- All employees who handle mercury-containing products (switches and/or fluorescent bulbs) should be informed of proper handling and emergency procedures for these products and for mercury.
- Remove all mercury switches from the vehicle as soon as possible.
- Be careful not to break or puncture the mercury-containing device such as light bulbs during removal.
- If a mercury-containing device breaks, at a minimum, the device, the released mercury and cleanup debris should be sealed in a plastic bag and transferred to a closed compatible container labeled "Hazardous Waste" (with a description of the contents) and managed as a hazardous waste.
- Store mercury switches in a leak-proof, closed container. Store in a way that will prevent the capsules from breaking.
- Label storage containers with "Universal Waste" and or "Spent Bulbs" or "Used Lamps".
- Be able to demonstrate that you have not had the devices stored for more than one year. This can be done by labeling storage containers with the accumulation start date.
- Recycle mercury switches and/or bulbs with an Universal Waste Handler that reclaims mercury.
Related ECAR Fact Sheets
ECAR Fact Sheet Mercury Containing Universal Waste
Fact Sheet Status and Disclaimer
The following compliance assistance information for the state is subject to all of the warranties and disclaimers associated with this internet website [Read full disclaimer]. Please note that this information has been submitted or will be submitted to the state agencies responsible for implementing environmental laws and regulations for their review and comment. This note is provided only for your informational purposes and does not change or alter any warranties or disclaimers, including, for example, your responsibility to seek appropriate legal or technical assistance to interpret the state's laws as needed. While we have tried to present a summary of the essential information on this topic, you should be aware that other items, such as local regulations, may apply to you. Please read the disclaimer.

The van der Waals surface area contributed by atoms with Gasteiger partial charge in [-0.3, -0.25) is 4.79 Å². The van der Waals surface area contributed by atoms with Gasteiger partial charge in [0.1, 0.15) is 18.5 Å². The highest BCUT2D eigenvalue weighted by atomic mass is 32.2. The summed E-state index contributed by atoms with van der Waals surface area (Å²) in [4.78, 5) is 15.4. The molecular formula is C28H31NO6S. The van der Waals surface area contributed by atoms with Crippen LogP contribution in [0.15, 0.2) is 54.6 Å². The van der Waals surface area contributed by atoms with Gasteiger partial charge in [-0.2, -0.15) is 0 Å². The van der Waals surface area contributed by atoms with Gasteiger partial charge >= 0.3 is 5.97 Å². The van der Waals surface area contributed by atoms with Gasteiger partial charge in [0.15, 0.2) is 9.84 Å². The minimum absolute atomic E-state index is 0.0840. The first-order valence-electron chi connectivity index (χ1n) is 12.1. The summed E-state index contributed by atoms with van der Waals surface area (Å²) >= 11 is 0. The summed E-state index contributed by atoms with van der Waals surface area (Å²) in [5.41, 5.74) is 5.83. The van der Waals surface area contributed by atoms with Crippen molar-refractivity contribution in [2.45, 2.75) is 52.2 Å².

In late 2006, the Automotive Recyclers Association (ARA) became a partner in the National Vehicle Mercury Switch Recovery Program (NVMSRP) which was designed to dispose of mercury switches removed from scrap vehicles before the vehicles are flattened, shredded, and melted to make new steel.
One of the NVMSRP goals was to maximize switch collection nationally. A $4 million fund was established that was used to reward auto recyclers in the participating states on a first-come, first-serve basis over a 3-year period for their efforts in recovering convenience light switches. Free disposal was also available for ABS system switches.
The End-of-Life Vehicle Solutions or ELVS program provides resources for automotive salvage facilities to recycle mercury switches in a compliant and free manner. The ELVS program can be reached at 734-547-2511 or http://elvsolutions.org/
The NVMSRP voluntary incentive fund was depleted as of July 2009. However, FREE DISPOSAL continues to be available for mercury switches through the ELVS program.
On December 16, 2016, the Steel Manufacturers and ELVS reached an agreement to continue the ELVS program through December 31, 2021.
In a statement from Executive Director of the ELVS Program, Mary Bills, said "As most of you are aware, the NVMSRP program is ending on December 31, 2017. We are pleased the new agreement ensures that the ELVS program will continue to be made available to automotive recyclers on a nation-wide basis. We look forward to working with our partners, SMA and AISI, in our ongoing effort to responsibly recycle automotive mercury switches."
The fact sheets are designed to assist automotive recyclers with operating their businesses and managing their wastes in compliance with the environmental laws in Iowa. ECAR tries to provides timely and essential information on this topic, but be aware that other items, such as local regulations and recent changes, may apply. Read the Disclaimer. Return to the ECAR Virtual Tour.